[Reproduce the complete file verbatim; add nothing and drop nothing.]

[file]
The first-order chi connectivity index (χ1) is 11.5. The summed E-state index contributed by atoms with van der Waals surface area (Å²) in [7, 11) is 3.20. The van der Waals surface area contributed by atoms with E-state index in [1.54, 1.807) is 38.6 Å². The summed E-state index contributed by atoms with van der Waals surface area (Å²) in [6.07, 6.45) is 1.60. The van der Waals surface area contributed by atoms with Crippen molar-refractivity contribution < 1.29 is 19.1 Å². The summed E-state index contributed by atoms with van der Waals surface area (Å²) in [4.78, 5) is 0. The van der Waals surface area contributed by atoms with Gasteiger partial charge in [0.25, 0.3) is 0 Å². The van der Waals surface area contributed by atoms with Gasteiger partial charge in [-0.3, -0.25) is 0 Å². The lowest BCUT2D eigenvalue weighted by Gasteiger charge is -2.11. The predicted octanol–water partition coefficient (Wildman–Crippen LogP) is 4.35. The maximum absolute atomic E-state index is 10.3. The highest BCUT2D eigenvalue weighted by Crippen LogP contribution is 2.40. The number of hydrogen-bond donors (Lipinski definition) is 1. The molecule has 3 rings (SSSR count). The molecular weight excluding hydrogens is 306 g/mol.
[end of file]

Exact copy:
The first-order chi connectivity index (χ1) is 11.5. The summed E-state index contributed by atoms with van der Waals surface area (Å²) in [7, 11) is 3.20. The van der Waals surface area contributed by atoms with E-state index in [1.54, 1.807) is 38.6 Å². The summed E-state index contributed by atoms with van der Waals surface area (Å²) in [6.07, 6.45) is 1.60. The van der Waals surface area contributed by atoms with Crippen molar-refractivity contribution < 1.29 is 19.1 Å². The summed E-state index contributed by atoms with van der Waals surface area (Å²) in [4.78, 5) is 0. The van der Waals surface area contributed by atoms with Gasteiger partial charge in [0.25, 0.3) is 0 Å². The van der Waals surface area contributed by atoms with Gasteiger partial charge in [-0.3, -0.25) is 0 Å². The lowest BCUT2D eigenvalue weighted by Gasteiger charge is -2.11. The predicted octanol–water partition coefficient (Wildman–Crippen LogP) is 4.35. The maximum absolute atomic E-state index is 10.3. The highest BCUT2D eigenvalue weighted by Crippen LogP contribution is 2.40. The number of hydrogen-bond donors (Lipinski definition) is 1. The molecule has 3 rings (SSSR count). The molecular weight excluding hydrogens is 306 g/mol.